Today, my wife and I dropped my daughter off with grandma, so that we could have a “date morning.” My mom asked what our plans were. We said that we were going to a cafe, order some drinks, and talk about math. And that is exactly what we did. It was great. (I love my wife.)

More specifically, I taught Amanda about linear programming, in a way that I wish I had been taught. I decided to reproduce our conversation in this blog post (extremely silly motivating example and all). For those who have seen linear programming duality before, there are no “new ideas” here. But if duality has always felt a bit like a magical black box, you may find this walkthrough illuminating. And for those who have not seen linear programming: if you have a solid grasp of 8th grade algebra, a pen, a piece of paper, and a little time, this post should be accessible to you!

You run a small business that makes and sells things that float. More specifically, you make two products: boats and jetskis. These products don’t emerge out of thin air: they are made from raw materials. Specifically, to make these products you need engines and siding (in reality, a few other things might also be needed, but for our example, these are the only necessary inputs). Each boat requires an engine and three pieces of siding. Meanwhile, a jetski requires two engines, and only one piece of siding. You currently have 17 pieces of siding and 22 engines. You earn \(7\) for each boat and \(5\) for each jetski that you make (if you want, think of this as $7,000 and $5,000). What mix of boats and jetskis should you make to maximize your profit?

If you really want the full experience, **pause here for a couple of minutes,** and try to figure out the solution. For example, you could make 4 boats, and 5 jetskis. This would require 17 pieces of siding and 14 engines (leaving you with 8 engines), and would earn 53. Alternatively, you could make 2 boats and 10 jetskis, which requires 16 pieces of siding and 22 engines (leaving you with 1 extra piece of siding), and earns 64. Is a better plan out there? How could we know we have the best plan?

We can organize our work as follows. Let \(B\) be the number of boats that we decide to produce, and \(J\) the number of jetskis. Then we must have \[\begin{equation} B + 2J \le 22 \label{eq:engine} \end{equation}\] \[\begin{equation} 3B + J \le 17 \label{eq:siding} \end{equation}\] This is because \(B + 2J\) gives the number of engines we need, and \(3B + J\) gives the number of pieces of siding that we need. Of course, we also must have \[\begin{equation} B \ge 0, J \ge 0 \label{eq:bjpositive} \end{equation}\] Our revenue (in thousands of dollars) is \(7B + 5J\). So our goal is to choose \(B\) and \(J\) to maximize this revenue, subject to \(\eqref{eq:engine}\) \(\eqref{eq:siding}\), and \(\eqref{eq:bjpositive}\).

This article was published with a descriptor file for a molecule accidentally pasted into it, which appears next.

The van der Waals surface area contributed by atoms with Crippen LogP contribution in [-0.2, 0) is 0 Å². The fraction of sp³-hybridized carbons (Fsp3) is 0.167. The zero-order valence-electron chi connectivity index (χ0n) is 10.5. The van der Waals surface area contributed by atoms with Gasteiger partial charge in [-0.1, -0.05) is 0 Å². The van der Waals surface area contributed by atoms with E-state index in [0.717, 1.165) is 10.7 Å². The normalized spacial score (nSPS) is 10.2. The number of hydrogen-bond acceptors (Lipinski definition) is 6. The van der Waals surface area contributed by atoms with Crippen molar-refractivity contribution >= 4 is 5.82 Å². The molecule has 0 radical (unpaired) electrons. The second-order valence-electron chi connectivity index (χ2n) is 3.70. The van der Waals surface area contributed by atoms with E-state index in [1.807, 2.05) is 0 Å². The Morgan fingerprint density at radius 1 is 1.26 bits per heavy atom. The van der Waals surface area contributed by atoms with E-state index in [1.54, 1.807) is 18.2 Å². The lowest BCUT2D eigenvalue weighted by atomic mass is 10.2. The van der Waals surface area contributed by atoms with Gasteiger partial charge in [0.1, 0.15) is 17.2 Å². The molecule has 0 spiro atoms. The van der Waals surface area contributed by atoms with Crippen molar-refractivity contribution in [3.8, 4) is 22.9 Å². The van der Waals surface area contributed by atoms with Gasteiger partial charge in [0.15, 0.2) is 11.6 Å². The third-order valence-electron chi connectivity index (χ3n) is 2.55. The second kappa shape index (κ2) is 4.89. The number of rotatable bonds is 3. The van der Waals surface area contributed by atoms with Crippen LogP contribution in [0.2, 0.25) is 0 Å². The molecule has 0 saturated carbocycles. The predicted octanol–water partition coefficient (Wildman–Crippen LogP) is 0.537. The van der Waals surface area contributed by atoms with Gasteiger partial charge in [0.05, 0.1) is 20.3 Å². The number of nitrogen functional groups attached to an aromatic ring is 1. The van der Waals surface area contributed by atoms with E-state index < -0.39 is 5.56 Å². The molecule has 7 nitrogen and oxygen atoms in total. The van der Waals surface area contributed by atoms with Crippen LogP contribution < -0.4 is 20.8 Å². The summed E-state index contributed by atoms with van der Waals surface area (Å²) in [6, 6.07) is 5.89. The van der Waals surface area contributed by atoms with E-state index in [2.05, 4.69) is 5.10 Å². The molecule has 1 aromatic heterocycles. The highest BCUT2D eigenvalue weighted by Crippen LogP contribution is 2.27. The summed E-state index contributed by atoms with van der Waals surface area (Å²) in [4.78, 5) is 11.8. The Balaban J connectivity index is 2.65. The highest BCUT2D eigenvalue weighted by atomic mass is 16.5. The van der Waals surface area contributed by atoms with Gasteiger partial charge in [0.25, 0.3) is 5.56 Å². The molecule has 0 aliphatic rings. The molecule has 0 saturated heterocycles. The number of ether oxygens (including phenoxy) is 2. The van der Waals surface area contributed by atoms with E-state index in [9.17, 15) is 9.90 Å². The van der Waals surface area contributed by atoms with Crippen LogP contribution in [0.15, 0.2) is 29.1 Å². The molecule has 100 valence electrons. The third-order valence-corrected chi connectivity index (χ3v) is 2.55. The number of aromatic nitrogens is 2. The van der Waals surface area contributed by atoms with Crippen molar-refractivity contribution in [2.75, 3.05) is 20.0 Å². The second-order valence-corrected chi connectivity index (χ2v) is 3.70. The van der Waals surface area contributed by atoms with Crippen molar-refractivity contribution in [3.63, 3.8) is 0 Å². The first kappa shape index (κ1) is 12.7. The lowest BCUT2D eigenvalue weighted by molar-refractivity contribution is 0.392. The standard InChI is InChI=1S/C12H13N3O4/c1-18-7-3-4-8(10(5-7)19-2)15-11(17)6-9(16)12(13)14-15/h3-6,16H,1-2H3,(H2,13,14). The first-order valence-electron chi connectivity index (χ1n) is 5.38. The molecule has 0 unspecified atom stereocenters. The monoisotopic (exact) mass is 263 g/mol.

Let’s plot the feasible region defined by \(\eqref{eq:engine}\) \(\eqref{eq:siding}\), and \(\eqref{eq:bjpositive}\)

The space of possible production plans is the cross-hatched region, which does not depend on the sales prices of boats and jetskis. To choose the best production plan, we need to consider these prices. We can plot “indifference curves” (sets of production plans that produce identical revenue). For example, the line in red shows all production plans that yield exactly 56 in revenue (it is the line \(7B + 5J = 56\)). As we set higher and higher revenue targets, the line moves up and to the right, until eventually, there are no feasible production plans that achieve this revenue.

Visually, it is clear that the last point of contact with the feasible region will be the point marked ‘B’. This is the intersection of the lines \(B + 2J = 22\) and \(3B + J = 17\), which is \((B,J) = (2.4,9.8)\). So it says to make \(2.4\) boats and \(9.8\) jetskis, which results in a profit of \(65.8\). (Of course, in reality, a fractional production plan doesn’t make much sense – what does it mean to make 9.8 jetskis? It turns out that if we constrain \(B\) and \(J\) to be integers, the problem becomes an integer programming problem, which is much harder. If the fractional numbers bother you, imagine that we have 220 engines and 170 pieces of siding, in which case our solution would be to make 24 boats and 98 jetskis).

Note that point \(B\) would remain the optimal solution for many sales prices for boats and jetskis. In general, for any prices, one of the extreme points in black will always be optimal. The prices determine the slope of the red “indifference lines.” If jetskis are much more valuable than boats, the line will be more horizontal (and we may choose point \(A\)). If boats are much more valuable than jetskis, the line will be vertical, and we may choose point \(C\). For many prices, we will end up choosing \(B\). (And if both prices are negative, we would choose point \(D\)).